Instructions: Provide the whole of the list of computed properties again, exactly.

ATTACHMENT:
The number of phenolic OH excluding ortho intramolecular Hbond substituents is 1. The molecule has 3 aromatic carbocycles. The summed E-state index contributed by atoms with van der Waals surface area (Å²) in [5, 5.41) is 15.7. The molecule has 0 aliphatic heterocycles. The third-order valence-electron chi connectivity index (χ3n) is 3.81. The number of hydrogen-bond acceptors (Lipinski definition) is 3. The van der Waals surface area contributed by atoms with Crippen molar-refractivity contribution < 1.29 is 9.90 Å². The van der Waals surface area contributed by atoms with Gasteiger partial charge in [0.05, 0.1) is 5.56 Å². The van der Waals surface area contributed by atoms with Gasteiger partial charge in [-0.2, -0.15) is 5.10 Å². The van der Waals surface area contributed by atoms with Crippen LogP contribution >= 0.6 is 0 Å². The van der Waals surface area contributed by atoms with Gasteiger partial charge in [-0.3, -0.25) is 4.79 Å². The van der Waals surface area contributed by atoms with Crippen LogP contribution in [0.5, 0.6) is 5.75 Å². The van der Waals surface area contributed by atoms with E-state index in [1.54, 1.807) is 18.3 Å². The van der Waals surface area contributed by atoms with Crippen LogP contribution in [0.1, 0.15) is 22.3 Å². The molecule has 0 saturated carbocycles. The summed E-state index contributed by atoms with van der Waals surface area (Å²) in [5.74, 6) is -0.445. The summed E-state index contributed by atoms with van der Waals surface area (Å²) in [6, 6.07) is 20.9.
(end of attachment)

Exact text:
The number of phenolic OH excluding ortho intramolecular Hbond substituents is 1. The molecule has 3 aromatic carbocycles. The summed E-state index contributed by atoms with van der Waals surface area (Å²) in [5, 5.41) is 15.7. The molecule has 0 aliphatic heterocycles. The third-order valence-electron chi connectivity index (χ3n) is 3.81. The number of hydrogen-bond acceptors (Lipinski definition) is 3. The van der Waals surface area contributed by atoms with Crippen molar-refractivity contribution < 1.29 is 9.90 Å². The van der Waals surface area contributed by atoms with Gasteiger partial charge in [0.05, 0.1) is 5.56 Å². The van der Waals surface area contributed by atoms with Gasteiger partial charge in [-0.2, -0.15) is 5.10 Å². The van der Waals surface area contributed by atoms with Crippen LogP contribution >= 0.6 is 0 Å². The van der Waals surface area contributed by atoms with Gasteiger partial charge in [-0.3, -0.25) is 4.79 Å². The van der Waals surface area contributed by atoms with Crippen LogP contribution in [0.5, 0.6) is 5.75 Å². The van der Waals surface area contributed by atoms with E-state index in [1.54, 1.807) is 18.3 Å². The van der Waals surface area contributed by atoms with Crippen LogP contribution in [0.1, 0.15) is 22.3 Å². The molecule has 0 saturated carbocycles. The summed E-state index contributed by atoms with van der Waals surface area (Å²) in [5.74, 6) is -0.445. The summed E-state index contributed by atoms with van der Waals surface area (Å²) in [6, 6.07) is 20.9.